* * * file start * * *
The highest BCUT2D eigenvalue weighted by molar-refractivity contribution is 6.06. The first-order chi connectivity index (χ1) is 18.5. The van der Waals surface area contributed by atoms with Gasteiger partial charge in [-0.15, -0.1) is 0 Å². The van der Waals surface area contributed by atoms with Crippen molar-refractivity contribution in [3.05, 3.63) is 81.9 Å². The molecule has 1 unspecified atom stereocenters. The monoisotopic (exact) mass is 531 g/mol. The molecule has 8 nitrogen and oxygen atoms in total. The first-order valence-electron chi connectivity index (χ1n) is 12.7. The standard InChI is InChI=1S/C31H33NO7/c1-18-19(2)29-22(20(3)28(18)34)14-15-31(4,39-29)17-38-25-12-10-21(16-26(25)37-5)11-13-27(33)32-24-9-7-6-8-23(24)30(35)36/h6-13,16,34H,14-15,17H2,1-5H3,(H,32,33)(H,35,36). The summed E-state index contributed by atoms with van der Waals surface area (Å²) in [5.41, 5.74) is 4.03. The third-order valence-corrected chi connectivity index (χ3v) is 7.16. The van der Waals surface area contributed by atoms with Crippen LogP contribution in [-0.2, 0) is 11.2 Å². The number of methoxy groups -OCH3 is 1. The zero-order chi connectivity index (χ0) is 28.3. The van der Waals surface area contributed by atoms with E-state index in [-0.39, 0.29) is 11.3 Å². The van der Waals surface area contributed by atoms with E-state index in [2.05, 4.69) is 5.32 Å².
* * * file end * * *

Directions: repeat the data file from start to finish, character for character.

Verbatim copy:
The highest BCUT2D eigenvalue weighted by molar-refractivity contribution is 6.06. The first-order chi connectivity index (χ1) is 18.5. The van der Waals surface area contributed by atoms with Gasteiger partial charge in [-0.15, -0.1) is 0 Å². The van der Waals surface area contributed by atoms with Crippen molar-refractivity contribution in [3.05, 3.63) is 81.9 Å². The molecule has 1 unspecified atom stereocenters. The monoisotopic (exact) mass is 531 g/mol. The molecule has 8 nitrogen and oxygen atoms in total. The first-order valence-electron chi connectivity index (χ1n) is 12.7. The standard InChI is InChI=1S/C31H33NO7/c1-18-19(2)29-22(20(3)28(18)34)14-15-31(4,39-29)17-38-25-12-10-21(16-26(25)37-5)11-13-27(33)32-24-9-7-6-8-23(24)30(35)36/h6-13,16,34H,14-15,17H2,1-5H3,(H,32,33)(H,35,36). The summed E-state index contributed by atoms with van der Waals surface area (Å²) in [5.41, 5.74) is 4.03. The third-order valence-corrected chi connectivity index (χ3v) is 7.16. The van der Waals surface area contributed by atoms with Crippen LogP contribution in [-0.2, 0) is 11.2 Å². The number of methoxy groups -OCH3 is 1. The zero-order chi connectivity index (χ0) is 28.3. The van der Waals surface area contributed by atoms with E-state index in [-0.39, 0.29) is 11.3 Å². The van der Waals surface area contributed by atoms with E-state index in [2.05, 4.69) is 5.32 Å².